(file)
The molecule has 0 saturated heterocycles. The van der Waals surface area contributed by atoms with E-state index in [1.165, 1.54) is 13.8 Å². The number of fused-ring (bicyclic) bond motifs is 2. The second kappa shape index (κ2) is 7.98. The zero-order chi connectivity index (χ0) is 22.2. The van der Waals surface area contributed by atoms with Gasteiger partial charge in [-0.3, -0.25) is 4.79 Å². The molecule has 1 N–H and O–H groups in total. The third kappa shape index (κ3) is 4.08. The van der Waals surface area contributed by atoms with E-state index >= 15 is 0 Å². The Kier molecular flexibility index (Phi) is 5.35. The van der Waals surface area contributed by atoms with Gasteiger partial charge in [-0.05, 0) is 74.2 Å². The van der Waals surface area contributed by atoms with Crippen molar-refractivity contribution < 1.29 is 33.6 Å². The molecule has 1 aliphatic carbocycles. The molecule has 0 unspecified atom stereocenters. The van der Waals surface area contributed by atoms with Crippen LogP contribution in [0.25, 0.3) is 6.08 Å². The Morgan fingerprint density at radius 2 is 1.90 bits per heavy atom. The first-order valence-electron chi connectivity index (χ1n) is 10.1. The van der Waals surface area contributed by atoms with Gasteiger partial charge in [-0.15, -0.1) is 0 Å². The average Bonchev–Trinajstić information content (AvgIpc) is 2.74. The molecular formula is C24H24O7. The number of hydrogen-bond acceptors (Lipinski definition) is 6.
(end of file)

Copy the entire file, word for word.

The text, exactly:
The molecule has 0 saturated heterocycles. The van der Waals surface area contributed by atoms with E-state index in [1.165, 1.54) is 13.8 Å². The number of fused-ring (bicyclic) bond motifs is 2. The second kappa shape index (κ2) is 7.98. The zero-order chi connectivity index (χ0) is 22.2. The van der Waals surface area contributed by atoms with Gasteiger partial charge in [-0.3, -0.25) is 4.79 Å². The molecule has 1 N–H and O–H groups in total. The third kappa shape index (κ3) is 4.08. The van der Waals surface area contributed by atoms with E-state index >= 15 is 0 Å². The Kier molecular flexibility index (Phi) is 5.35. The van der Waals surface area contributed by atoms with Gasteiger partial charge in [-0.05, 0) is 74.2 Å². The van der Waals surface area contributed by atoms with Crippen molar-refractivity contribution < 1.29 is 33.6 Å². The molecule has 1 aliphatic carbocycles. The molecule has 0 unspecified atom stereocenters. The van der Waals surface area contributed by atoms with Crippen LogP contribution in [0.25, 0.3) is 6.08 Å². The Morgan fingerprint density at radius 2 is 1.90 bits per heavy atom. The first-order valence-electron chi connectivity index (χ1n) is 10.1. The van der Waals surface area contributed by atoms with Gasteiger partial charge in [-0.15, -0.1) is 0 Å². The average Bonchev–Trinajstić information content (AvgIpc) is 2.74. The molecular formula is C24H24O7. The number of hydrogen-bond acceptors (Lipinski definition) is 6.